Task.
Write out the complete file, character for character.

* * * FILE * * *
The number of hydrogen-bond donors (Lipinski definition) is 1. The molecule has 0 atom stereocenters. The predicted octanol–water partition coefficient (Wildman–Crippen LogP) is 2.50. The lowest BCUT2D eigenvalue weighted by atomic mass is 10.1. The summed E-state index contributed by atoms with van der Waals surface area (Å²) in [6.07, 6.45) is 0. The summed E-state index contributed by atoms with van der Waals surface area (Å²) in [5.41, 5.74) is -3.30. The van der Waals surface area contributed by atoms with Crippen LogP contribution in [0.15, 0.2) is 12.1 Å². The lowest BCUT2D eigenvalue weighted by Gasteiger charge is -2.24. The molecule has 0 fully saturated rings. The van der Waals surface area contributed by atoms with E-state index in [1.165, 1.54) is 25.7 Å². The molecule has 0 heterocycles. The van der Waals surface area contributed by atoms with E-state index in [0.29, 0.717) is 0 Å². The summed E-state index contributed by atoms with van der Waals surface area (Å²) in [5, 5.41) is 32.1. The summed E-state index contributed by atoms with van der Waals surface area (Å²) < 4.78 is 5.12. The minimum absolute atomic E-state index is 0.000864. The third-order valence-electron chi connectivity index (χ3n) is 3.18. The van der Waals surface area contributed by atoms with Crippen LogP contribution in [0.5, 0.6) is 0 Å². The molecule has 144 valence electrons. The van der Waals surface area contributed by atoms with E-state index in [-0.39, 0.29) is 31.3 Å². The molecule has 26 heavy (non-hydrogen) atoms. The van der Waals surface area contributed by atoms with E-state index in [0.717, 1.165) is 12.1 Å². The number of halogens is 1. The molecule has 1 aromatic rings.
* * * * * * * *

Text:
The number of hydrogen-bond donors (Lipinski definition) is 1. The molecule has 0 atom stereocenters. The predicted octanol–water partition coefficient (Wildman–Crippen LogP) is 2.50. The lowest BCUT2D eigenvalue weighted by atomic mass is 10.1. The summed E-state index contributed by atoms with van der Waals surface area (Å²) in [6.07, 6.45) is 0. The summed E-state index contributed by atoms with van der Waals surface area (Å²) in [5.41, 5.74) is -3.30. The van der Waals surface area contributed by atoms with Crippen LogP contribution in [0.15, 0.2) is 12.1 Å². The lowest BCUT2D eigenvalue weighted by Gasteiger charge is -2.24. The molecule has 0 fully saturated rings. The van der Waals surface area contributed by atoms with E-state index in [1.165, 1.54) is 25.7 Å². The molecule has 0 heterocycles. The van der Waals surface area contributed by atoms with E-state index in [0.29, 0.717) is 0 Å². The summed E-state index contributed by atoms with van der Waals surface area (Å²) in [5, 5.41) is 32.1. The summed E-state index contributed by atoms with van der Waals surface area (Å²) < 4.78 is 5.12. The minimum absolute atomic E-state index is 0.000864. The third-order valence-electron chi connectivity index (χ3n) is 3.18. The van der Waals surface area contributed by atoms with Crippen LogP contribution in [0.5, 0.6) is 0 Å². The molecule has 144 valence electrons. The van der Waals surface area contributed by atoms with E-state index in [-0.39, 0.29) is 31.3 Å². The molecule has 26 heavy (non-hydrogen) atoms. The van der Waals surface area contributed by atoms with E-state index in [0.717, 1.165) is 12.1 Å². The number of halogens is 1. The molecule has 1 aromatic rings.